NEW YORK—Some community providers are having trouble filling their prekindergarten classes for the upcoming school year, a Brooklyn community activist said Tuesday. Providers seem optimistic though.
Mayor Bill de Blasio has staked a lot on the success of his prekindergarten expansion, which provides 50,000 full-day learning seats for the city’s 4-year-olds. Last year, there were 20,000 full-day seats and 26,000 half-day seats.
While the 20,000 pre-K seats run by the NYC Department of Education are nearly full, thus far the city hasn’t provided data on enrollment for the community-based programs that are shouldering most of the expansion.
Some community providers in Brownsville and Bedford-Stuyvesant are struggling to register enough children, according to Anthony Herbert, a local activist formerly with Rev. Al Sharpton’s National Action Network as its Brooklyn East Chapter president.
Herbert said he talked to staffers of “a number” of providers in the neighborhoods and found some have “extremely low” enrollment. He mentioned that Brooklyn Community Services had only 23 percent of their seats filled by Aug. 18.
The Brooklyn Community Services responded Wednesday saying about 86 of their 93 pre-school slots are filled and they expect full enrollment next week as some families are still going through the paperwork.
The nonprofit SCO Family of Services opens pre-K for 329 children this year at three sites in Brooklyn and one in Queens.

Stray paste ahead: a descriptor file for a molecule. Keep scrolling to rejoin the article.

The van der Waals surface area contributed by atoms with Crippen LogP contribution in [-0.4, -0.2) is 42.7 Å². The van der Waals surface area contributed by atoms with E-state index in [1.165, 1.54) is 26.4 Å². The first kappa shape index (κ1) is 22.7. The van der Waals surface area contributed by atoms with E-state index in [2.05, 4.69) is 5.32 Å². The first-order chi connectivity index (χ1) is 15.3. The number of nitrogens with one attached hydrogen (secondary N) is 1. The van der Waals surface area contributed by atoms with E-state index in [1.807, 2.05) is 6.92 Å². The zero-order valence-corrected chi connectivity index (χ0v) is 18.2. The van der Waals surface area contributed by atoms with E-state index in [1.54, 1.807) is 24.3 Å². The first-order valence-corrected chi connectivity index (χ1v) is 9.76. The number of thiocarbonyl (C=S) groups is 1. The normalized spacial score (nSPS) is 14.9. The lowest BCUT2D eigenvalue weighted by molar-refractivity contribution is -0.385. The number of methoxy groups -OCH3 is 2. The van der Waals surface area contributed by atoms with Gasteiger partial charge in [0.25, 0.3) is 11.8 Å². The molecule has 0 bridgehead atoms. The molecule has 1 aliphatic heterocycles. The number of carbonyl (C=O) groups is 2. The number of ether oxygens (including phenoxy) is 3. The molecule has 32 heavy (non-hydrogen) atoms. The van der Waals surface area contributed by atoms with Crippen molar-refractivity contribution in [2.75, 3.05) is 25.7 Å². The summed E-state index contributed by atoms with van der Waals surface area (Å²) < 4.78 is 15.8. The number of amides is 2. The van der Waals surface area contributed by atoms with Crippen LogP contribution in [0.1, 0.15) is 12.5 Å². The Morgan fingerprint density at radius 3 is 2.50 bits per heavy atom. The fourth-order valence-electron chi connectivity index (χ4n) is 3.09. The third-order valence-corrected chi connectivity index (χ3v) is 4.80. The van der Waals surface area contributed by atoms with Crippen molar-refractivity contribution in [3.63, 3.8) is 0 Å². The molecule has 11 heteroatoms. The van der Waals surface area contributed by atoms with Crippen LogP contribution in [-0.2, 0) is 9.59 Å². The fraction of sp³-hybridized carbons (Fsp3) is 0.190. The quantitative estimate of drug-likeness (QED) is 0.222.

“We’re leafleting, we’re tabling, we are calling people, we’re going door-to-door, we’re in front of schools and community sites,” said SCO Executive Director Gail B. Nayowith. “We know that there are providers all over the city who are working very hard to make sure that every 4-year-old who’s eligible for pre-K has a seat this September.”
Sharman Stein, SCO director of communications, acknowledged their pre-K classes are not full yet, but expressed confidence they will get to 100 percent, saying some parents wait for the last moment.
If they do not enroll enough students by the time the school year starts on Sept. 4, they will continue to solicit applications throughout the year, the provider said.
Herbert said he’s afraid the community will lose the programs if not enough children enroll.
Education Department spokesperson Harry Hartfield said the providers will get funding based on how many children are enrolled by a certain deadline. He wasn’t able to immediately clarify what that deadline is, or how the providers will be compensated if children are enrolled later.
The city pays the centers about $10,000 per pupil for pre-K teaching.
Update: The article was updated Wednesday, Aug. 27, 2:50 p. m. with a response from the Brooklyn Community Services.